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My favorite phone is a Harley-Davidson. When a call comes in, the headlight flashes and the motor roars. Pick up the body and put your ear under the buddy seat, and talk into the gas tank. Pretty cool.
My Kermit phone croaks when a call comes in; the mallard quacks and his eyes flash red. Mickey Mouse waves his arms and gets all excited for me: “Boy, oh boy,” he exclaims. “Phone call for you!”
I also have a Goofy phone, and a Tweety Bird phone. I can’t remember them doing anything.
The problem with all these phones is that I can’t use them.
The REAL problem, of course, is that I’m old. I resisted getting a cellphone as long as I could, but literally everyone insisted that I MUST have one. Some snobbish vendors apparently will give up possible profits rather than sell to a person who is cellphone-deprived.
So I went through a couple of Tracphones, fighting with them all the way. I gave up then, and bought an iPhone, thinking that I would have a head start with that, because I also use an iPad and an iMax. Wrong again.
I did learn how to sort of make a phone call, and put in contact numbers. Then they changed the rules, so we now have to dial the area code for all calls, and I can’t figure out how to easily change those contact numbers. I would like to delete some things, but I can’t do that either.
And this is why I still have a landline. I have a long house, so I need a lot of phones to be sure I can get to one before it stops ringing. Then, since I have to have Caller ID, I have to stop and put on my glasses to see if it’s a call I want to pick up. Ninety-nine chances out of 100, I do not.
There are three phones just in my bedroom. One is by my mission desk, where I do the bills. One is by my bed, for the phone calls that invariably come in when I am napping. A third phone hangs on the wall by the kidney desk that holds my iMac. It is rarely picked up, because its main purpose is to hook into my Captel phone system.
I really need a phone by my power chair, but that is in the middle of the floor. If a call comes in while I’m in that chair, I have no hope of getting to a phone in time to see who’s calling, so I have to make sure I bring one with me before I sit down.
I am hard of hearing, although I seldom have trouble talking on my other phones. The main reason the Captel phone is where it is, is because “Jeff”, the IT guy from Mumbai, talks as fast as he can, hoping to get rid of me as soon as possible. The problem is, he talks tech with a pronounced Indian accent, and I have a great deal of difficulty trying to translate what he is saying into English.
Sometimes (but not always) the Captel operator might catch a couple words that I missed, so I can get an idea what his subject is.
The Captel phone has a contact list which comes in handy, There is also a separate list for Favorites, so I can keep my family’s numbers in one place. I don’t have to wonder if that’s my granddaughter’s wireless number as long as I’m near that phone – the phone identifies the call as coming from her.
The Captel phone also has an answering machine. My name is still in the phone book, so that is just inviting calls from anyone. For this reason, I need the answering machine. Anyone who REALLY wants to talk to me will leave a message.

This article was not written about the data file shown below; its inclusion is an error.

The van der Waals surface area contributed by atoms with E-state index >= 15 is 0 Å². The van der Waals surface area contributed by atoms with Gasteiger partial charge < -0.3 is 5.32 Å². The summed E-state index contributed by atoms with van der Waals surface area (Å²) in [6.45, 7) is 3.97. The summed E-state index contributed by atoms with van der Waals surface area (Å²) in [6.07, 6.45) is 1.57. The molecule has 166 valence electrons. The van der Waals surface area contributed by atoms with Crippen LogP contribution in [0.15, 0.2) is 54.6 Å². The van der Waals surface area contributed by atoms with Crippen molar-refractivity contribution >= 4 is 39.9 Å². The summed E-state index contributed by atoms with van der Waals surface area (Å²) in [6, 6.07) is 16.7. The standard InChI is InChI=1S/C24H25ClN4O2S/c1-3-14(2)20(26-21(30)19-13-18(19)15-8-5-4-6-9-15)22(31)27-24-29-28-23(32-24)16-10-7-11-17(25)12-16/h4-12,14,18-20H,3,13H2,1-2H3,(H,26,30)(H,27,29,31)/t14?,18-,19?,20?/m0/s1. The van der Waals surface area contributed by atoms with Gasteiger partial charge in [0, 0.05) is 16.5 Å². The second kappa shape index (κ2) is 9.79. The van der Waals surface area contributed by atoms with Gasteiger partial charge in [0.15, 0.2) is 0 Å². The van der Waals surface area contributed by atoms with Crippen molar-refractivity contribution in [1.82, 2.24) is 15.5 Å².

I have gotten messages from a couple telemarketers who were apparently getting desperate after trying without success to get me to answer their calls. The first was from a person who was worried that I might have let the extended warranty on my car elapse. He had good reason to worry: I drive a 2003 Suzuki, and Suzuki quit selling cars in America about 10 years ago, so I may have trouble getting my car to a dealer.
The second call was from a woman who was worried that I might not have enough insurance. I’m not sure what kind of insurance she was selling, but as long as I’m alive and well, I’ve got plenty of insurance. If I get sick or die, there isn’t enough insurance in the whole world.
I still get a lot of calls from NAME UNAVAILABLE, but I suspect these calls are from telemarketers who have quit trying. Who in their right mind would answer a call from an unnamed person?
My suspicion is that these people are on a quota system, where it doesn’t matter if someone answers, as long as they can prove they’ve made the specified number of calls. In that case, they’d rather you did not pick up, so they don’t have to waste time lying to you.
After the telemarketers found they could “spoof” you – that is, give you a call using someone else’s name and phone number, I was getting a lot of bogus local calls, mostly from people I didn’t know, but one day I counted 12 calls I got, apparently from myself.
I was tired of talking to myself that day, so I didn’t pick up for any of them, even though I was a little curious to know what I could possibly want.
I get an occasional Wireless Caller, or a VOIP caller (I have no clue what a VOIP is.)
Very few calls are purportedly from a person now. Most of them are from a community. The caller ID identifies them as coming from all around the country, but most of them are from the local area. A few are from Cloquet, but lately most have been from Aurora. Before that, it was Fergus Falls, and before that, it was Battle Lake.
I know where Aurora is, and I have a vague idea about where Fergus Falls is, but I confess I don’t have a clue about Battle Lake. Wherever it is, some telemarketer is hopeful that I might know someone from there.